In a span of just a few decades advances and new environmental applications of science, engineering, and their associated technologies have coalesced into a whole new way to see the world. Science is the explanation of the physical world, while engineering encompasses applications of science to achieve results. Thus, what we have learned about the environment by trial and error has incrementally grown into what is now standard practice of environmental science and engineering. This heuristically attained knowledge has come at a great cost in terms of the loss of lives and diseases associated with mistakes, poor decisions (at least in retrospect), and the lack of appreciation of environmental effects.

The ”environmental movement” is a relatively young one. The emblematic works of Rachel Carson, Barry Commoner, and others in the 1960s were seen by many as mere straws in the wind. The growing environmental awareness was certainly not limited to the academic and scientific communities. Popular culture was also coming to appreciate the concept of ”spaceship earth,” i.e. that our planet consisted of a finite life support system and that our air, water, food, soil, and ecosystems were not infinitely elastic in their ability to absorb humanity’s willful disregard. The poetry and music of the time expressed these fears and called for a new respect for the environment. The environmental movement was not a unique enterprise, but was interwoven into growing protests about the war in Vietnam, civil rights, and a general discomfort with the ”establishment.” The petrochemical industry, the military, and capitalism were coming under increased scrutiny and skepticism.

The momentum of the petrochemical revolution following World War II was seemingly unstoppable. However, much of the progress we now take as given was the result of those who agitated against the status quo and refused to accept the paradigms of their time. In fact, we provide evidence of the validity of some of these early environmentalists’ causes. A handful of cases were defining moments in the progress in protecting public health and the environment. It seems that every major piece of environmental legislation was preceded by an environmental disaster precipitated from mistakes, mishaps, and misdeeds. Amendments to the Clean Air Act resulted from deadly episodes such as were experienced in Donora, Pennsylvania and London, UK. Hazardous waste legislation came about after public outcries concerning Love Canal in New York state. ”Right-to-Know” legislation worldwide grew from the disaster at Bhopal, India. Oil spill and waste contingency plans were strengthened following the Exxon Valdez spill in Alaska. International energy policies changed, with growing anti-nuclear power sentiments, following the near disaster at Three Mile Island in the United States and the actual catastrophe at Chernobyl in Ukraine. Most recently, engineering and public health emergency response planning has been completely revamped in response to the events of September 11, 2001.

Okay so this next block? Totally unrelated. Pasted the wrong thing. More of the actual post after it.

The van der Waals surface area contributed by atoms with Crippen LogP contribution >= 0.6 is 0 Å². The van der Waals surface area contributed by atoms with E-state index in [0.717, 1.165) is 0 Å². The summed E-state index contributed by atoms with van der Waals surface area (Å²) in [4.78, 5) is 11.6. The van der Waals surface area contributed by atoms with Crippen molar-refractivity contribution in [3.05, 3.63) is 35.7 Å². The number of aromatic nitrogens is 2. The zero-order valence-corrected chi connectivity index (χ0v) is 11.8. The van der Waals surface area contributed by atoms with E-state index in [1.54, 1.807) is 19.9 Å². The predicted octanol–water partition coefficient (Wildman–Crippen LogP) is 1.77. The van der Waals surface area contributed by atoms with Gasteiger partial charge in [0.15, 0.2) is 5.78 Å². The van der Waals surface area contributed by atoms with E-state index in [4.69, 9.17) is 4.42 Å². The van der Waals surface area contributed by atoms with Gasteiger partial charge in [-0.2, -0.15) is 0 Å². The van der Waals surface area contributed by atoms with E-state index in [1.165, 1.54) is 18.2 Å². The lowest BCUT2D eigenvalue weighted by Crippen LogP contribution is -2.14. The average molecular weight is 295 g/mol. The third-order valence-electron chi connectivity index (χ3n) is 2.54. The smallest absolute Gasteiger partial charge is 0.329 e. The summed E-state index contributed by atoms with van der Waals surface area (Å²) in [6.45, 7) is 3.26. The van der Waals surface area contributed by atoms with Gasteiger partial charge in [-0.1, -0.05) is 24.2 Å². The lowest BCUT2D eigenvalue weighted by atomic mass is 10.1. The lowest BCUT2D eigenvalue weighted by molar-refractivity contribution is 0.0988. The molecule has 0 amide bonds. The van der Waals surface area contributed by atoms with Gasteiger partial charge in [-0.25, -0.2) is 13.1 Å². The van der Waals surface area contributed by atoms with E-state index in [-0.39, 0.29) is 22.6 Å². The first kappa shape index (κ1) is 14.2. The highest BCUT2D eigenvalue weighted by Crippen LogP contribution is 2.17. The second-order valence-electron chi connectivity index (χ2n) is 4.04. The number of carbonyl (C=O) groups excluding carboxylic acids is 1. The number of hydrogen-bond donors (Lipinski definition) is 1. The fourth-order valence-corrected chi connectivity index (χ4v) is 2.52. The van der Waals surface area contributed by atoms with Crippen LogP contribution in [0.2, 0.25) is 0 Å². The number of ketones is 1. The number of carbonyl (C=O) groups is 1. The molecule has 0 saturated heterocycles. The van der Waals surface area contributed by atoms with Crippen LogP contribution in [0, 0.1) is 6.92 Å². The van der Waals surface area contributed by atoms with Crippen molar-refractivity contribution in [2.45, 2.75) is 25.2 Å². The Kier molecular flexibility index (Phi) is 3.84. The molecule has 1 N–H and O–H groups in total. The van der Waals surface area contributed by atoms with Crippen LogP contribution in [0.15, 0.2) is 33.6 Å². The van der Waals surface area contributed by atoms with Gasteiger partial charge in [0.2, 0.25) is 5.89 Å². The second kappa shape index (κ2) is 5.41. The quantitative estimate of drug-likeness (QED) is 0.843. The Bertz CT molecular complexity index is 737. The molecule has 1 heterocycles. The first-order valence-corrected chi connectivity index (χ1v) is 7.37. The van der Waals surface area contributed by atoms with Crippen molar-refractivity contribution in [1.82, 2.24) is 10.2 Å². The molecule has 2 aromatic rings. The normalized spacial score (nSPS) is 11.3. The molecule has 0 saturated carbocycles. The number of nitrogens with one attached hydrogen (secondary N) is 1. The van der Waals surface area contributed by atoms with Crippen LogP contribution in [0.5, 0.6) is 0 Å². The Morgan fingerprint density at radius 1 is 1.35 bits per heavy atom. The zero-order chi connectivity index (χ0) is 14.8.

Certainly these can all be classified as ”environmental” problems, but they represent new, societal paradigms as well. That is the tricky part of dealing with emerging technologies, including biotechnologies. Contemporary society has a way of thrusting problems upon us. Ironically, society demands the promotion of new and better things and processes, simultaneously demanding that scientists, engineers, physicians, and others in the scientific community sufficiently control the consequences of the very same technologies that members of society insist we use. For example, society may demand, reasonably or unreasonably, certain food characteristics (higher nutrition, less fat, attractive color). They may be quite happy with a product, until it is found to have actual or perceived negative characteristics. For example, the public may be pleased that the price of strawberries remains low and the texture of a high quality until they find out that the plants have been genetically altered to resist frost damage. However, this engineered characteristic could have been the principal driver for the lower price and better texture. Likewise, cleanup of polluted waters and sediments can benefit from genetically altered bacteria and fungi to break down some very persistent contaminants, but the public may fear potential problems if these microbes somehow escape their intended use and find their way into unplanned components of the food chain. Prominent and infamous environmental problems have emerged as byproducts of some useful, high-demand enterprise.

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